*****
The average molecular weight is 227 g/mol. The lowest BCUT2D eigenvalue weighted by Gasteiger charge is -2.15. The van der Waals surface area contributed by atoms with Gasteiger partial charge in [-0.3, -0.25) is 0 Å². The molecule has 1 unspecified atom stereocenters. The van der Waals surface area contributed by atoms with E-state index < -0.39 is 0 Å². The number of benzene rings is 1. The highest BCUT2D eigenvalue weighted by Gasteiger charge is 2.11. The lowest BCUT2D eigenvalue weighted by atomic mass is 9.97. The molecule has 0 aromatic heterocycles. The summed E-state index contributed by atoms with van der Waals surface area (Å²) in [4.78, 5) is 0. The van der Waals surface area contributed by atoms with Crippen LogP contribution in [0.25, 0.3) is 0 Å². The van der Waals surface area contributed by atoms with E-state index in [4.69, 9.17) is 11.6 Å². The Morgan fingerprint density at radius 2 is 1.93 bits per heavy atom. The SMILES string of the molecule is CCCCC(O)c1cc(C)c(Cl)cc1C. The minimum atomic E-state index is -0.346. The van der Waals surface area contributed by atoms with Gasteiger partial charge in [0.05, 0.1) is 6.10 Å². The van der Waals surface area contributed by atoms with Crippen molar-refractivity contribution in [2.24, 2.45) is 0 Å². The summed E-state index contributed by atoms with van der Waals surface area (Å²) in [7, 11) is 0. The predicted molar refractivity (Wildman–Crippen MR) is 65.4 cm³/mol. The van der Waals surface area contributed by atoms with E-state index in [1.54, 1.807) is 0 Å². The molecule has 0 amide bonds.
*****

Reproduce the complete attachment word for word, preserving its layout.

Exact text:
The average molecular weight is 227 g/mol. The lowest BCUT2D eigenvalue weighted by Gasteiger charge is -2.15. The van der Waals surface area contributed by atoms with Gasteiger partial charge in [-0.3, -0.25) is 0 Å². The molecule has 1 unspecified atom stereocenters. The van der Waals surface area contributed by atoms with E-state index < -0.39 is 0 Å². The number of benzene rings is 1. The highest BCUT2D eigenvalue weighted by Gasteiger charge is 2.11. The lowest BCUT2D eigenvalue weighted by atomic mass is 9.97. The molecule has 0 aromatic heterocycles. The summed E-state index contributed by atoms with van der Waals surface area (Å²) in [4.78, 5) is 0. The van der Waals surface area contributed by atoms with Crippen LogP contribution in [0.25, 0.3) is 0 Å². The van der Waals surface area contributed by atoms with E-state index in [4.69, 9.17) is 11.6 Å². The Morgan fingerprint density at radius 2 is 1.93 bits per heavy atom. The SMILES string of the molecule is CCCCC(O)c1cc(C)c(Cl)cc1C. The minimum atomic E-state index is -0.346. The van der Waals surface area contributed by atoms with Gasteiger partial charge in [0.05, 0.1) is 6.10 Å². The van der Waals surface area contributed by atoms with Crippen molar-refractivity contribution in [2.24, 2.45) is 0 Å². The summed E-state index contributed by atoms with van der Waals surface area (Å²) in [7, 11) is 0. The predicted molar refractivity (Wildman–Crippen MR) is 65.4 cm³/mol. The van der Waals surface area contributed by atoms with E-state index in [1.54, 1.807) is 0 Å². The molecule has 0 amide bonds.